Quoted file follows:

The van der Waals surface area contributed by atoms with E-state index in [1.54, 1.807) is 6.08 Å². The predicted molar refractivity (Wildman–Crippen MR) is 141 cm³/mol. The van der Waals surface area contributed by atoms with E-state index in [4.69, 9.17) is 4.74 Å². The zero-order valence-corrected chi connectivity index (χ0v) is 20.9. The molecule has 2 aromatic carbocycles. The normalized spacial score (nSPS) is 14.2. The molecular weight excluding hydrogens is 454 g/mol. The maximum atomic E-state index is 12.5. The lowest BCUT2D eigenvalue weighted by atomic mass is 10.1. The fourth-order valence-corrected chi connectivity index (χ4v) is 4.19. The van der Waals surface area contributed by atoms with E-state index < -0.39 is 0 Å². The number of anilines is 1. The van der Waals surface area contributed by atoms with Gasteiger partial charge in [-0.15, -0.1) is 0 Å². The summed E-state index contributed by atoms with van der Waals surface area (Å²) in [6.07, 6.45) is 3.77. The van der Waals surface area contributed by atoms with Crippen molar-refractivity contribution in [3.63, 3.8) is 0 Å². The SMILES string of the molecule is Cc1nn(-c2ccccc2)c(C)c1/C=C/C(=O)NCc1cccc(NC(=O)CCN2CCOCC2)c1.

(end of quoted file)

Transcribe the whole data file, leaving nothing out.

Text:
The van der Waals surface area contributed by atoms with E-state index in [1.54, 1.807) is 6.08 Å². The predicted molar refractivity (Wildman–Crippen MR) is 141 cm³/mol. The van der Waals surface area contributed by atoms with E-state index in [4.69, 9.17) is 4.74 Å². The zero-order valence-corrected chi connectivity index (χ0v) is 20.9. The molecule has 2 aromatic carbocycles. The normalized spacial score (nSPS) is 14.2. The molecular weight excluding hydrogens is 454 g/mol. The maximum atomic E-state index is 12.5. The lowest BCUT2D eigenvalue weighted by atomic mass is 10.1. The fourth-order valence-corrected chi connectivity index (χ4v) is 4.19. The van der Waals surface area contributed by atoms with E-state index < -0.39 is 0 Å². The number of anilines is 1. The van der Waals surface area contributed by atoms with Gasteiger partial charge in [-0.15, -0.1) is 0 Å². The summed E-state index contributed by atoms with van der Waals surface area (Å²) in [6.07, 6.45) is 3.77. The van der Waals surface area contributed by atoms with Crippen molar-refractivity contribution in [3.63, 3.8) is 0 Å². The SMILES string of the molecule is Cc1nn(-c2ccccc2)c(C)c1/C=C/C(=O)NCc1cccc(NC(=O)CCN2CCOCC2)c1.